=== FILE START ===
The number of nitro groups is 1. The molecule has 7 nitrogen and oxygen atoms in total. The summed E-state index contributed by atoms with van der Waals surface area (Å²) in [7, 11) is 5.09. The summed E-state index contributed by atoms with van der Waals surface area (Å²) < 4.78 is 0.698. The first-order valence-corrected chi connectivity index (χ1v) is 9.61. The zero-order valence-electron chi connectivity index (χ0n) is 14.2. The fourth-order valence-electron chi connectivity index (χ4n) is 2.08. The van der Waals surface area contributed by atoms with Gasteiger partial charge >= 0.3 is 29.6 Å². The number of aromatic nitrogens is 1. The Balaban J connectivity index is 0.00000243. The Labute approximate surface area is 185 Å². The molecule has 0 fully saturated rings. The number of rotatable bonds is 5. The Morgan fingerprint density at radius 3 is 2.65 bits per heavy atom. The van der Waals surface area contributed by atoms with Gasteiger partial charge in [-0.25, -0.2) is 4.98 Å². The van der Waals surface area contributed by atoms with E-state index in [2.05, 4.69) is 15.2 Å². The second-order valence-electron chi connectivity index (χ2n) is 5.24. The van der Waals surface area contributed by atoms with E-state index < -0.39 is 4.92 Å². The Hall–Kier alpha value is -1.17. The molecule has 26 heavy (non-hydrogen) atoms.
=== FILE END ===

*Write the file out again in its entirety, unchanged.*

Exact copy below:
The number of nitro groups is 1. The molecule has 7 nitrogen and oxygen atoms in total. The summed E-state index contributed by atoms with van der Waals surface area (Å²) in [7, 11) is 5.09. The summed E-state index contributed by atoms with van der Waals surface area (Å²) < 4.78 is 0.698. The first-order valence-corrected chi connectivity index (χ1v) is 9.61. The zero-order valence-electron chi connectivity index (χ0n) is 14.2. The fourth-order valence-electron chi connectivity index (χ4n) is 2.08. The van der Waals surface area contributed by atoms with Gasteiger partial charge >= 0.3 is 29.6 Å². The number of aromatic nitrogens is 1. The Balaban J connectivity index is 0.00000243. The Labute approximate surface area is 185 Å². The molecule has 0 fully saturated rings. The number of rotatable bonds is 5. The Morgan fingerprint density at radius 3 is 2.65 bits per heavy atom. The van der Waals surface area contributed by atoms with Gasteiger partial charge in [-0.25, -0.2) is 4.98 Å². The van der Waals surface area contributed by atoms with E-state index in [2.05, 4.69) is 15.2 Å². The second-order valence-electron chi connectivity index (χ2n) is 5.24. The van der Waals surface area contributed by atoms with E-state index < -0.39 is 4.92 Å². The Hall–Kier alpha value is -1.17. The molecule has 26 heavy (non-hydrogen) atoms.